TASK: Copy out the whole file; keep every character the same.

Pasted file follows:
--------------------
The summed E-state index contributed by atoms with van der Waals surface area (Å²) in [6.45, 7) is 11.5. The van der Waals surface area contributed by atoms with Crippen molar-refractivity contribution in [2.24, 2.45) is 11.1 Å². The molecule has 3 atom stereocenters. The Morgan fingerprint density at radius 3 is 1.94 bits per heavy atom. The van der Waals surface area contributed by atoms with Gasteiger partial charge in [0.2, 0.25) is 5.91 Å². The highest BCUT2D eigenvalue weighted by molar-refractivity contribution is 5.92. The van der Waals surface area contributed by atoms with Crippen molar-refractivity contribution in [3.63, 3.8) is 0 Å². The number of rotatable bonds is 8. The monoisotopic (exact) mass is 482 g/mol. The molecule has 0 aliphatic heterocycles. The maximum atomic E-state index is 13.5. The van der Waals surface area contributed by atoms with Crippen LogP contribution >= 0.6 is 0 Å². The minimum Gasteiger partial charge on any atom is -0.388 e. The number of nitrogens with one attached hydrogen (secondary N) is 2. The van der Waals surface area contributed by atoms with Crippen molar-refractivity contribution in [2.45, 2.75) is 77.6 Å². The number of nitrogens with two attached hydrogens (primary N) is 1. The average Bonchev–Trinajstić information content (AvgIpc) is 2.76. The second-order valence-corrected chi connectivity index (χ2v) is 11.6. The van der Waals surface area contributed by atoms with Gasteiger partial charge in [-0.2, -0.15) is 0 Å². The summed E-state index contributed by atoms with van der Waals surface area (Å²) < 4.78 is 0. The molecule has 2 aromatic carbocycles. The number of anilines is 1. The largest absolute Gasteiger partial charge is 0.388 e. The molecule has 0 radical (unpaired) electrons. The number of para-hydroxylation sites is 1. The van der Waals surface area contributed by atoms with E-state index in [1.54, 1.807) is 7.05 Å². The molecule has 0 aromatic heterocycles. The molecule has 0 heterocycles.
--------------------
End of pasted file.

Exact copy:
The summed E-state index contributed by atoms with van der Waals surface area (Å²) in [6.45, 7) is 11.5. The van der Waals surface area contributed by atoms with Crippen molar-refractivity contribution in [2.24, 2.45) is 11.1 Å². The molecule has 3 atom stereocenters. The Morgan fingerprint density at radius 3 is 1.94 bits per heavy atom. The van der Waals surface area contributed by atoms with Gasteiger partial charge in [0.2, 0.25) is 5.91 Å². The highest BCUT2D eigenvalue weighted by molar-refractivity contribution is 5.92. The van der Waals surface area contributed by atoms with Crippen molar-refractivity contribution in [3.63, 3.8) is 0 Å². The number of rotatable bonds is 8. The monoisotopic (exact) mass is 482 g/mol. The molecule has 0 aliphatic heterocycles. The maximum atomic E-state index is 13.5. The van der Waals surface area contributed by atoms with Crippen LogP contribution >= 0.6 is 0 Å². The minimum Gasteiger partial charge on any atom is -0.388 e. The number of nitrogens with one attached hydrogen (secondary N) is 2. The van der Waals surface area contributed by atoms with Crippen molar-refractivity contribution in [2.45, 2.75) is 77.6 Å². The number of nitrogens with two attached hydrogens (primary N) is 1. The average Bonchev–Trinajstić information content (AvgIpc) is 2.76. The second-order valence-corrected chi connectivity index (χ2v) is 11.6. The van der Waals surface area contributed by atoms with Gasteiger partial charge in [-0.2, -0.15) is 0 Å². The summed E-state index contributed by atoms with van der Waals surface area (Å²) < 4.78 is 0. The molecule has 2 aromatic carbocycles. The number of anilines is 1. The largest absolute Gasteiger partial charge is 0.388 e. The molecule has 0 radical (unpaired) electrons. The number of para-hydroxylation sites is 1. The van der Waals surface area contributed by atoms with E-state index in [1.54, 1.807) is 7.05 Å². The molecule has 0 aromatic heterocycles. The molecule has 0 heterocycles.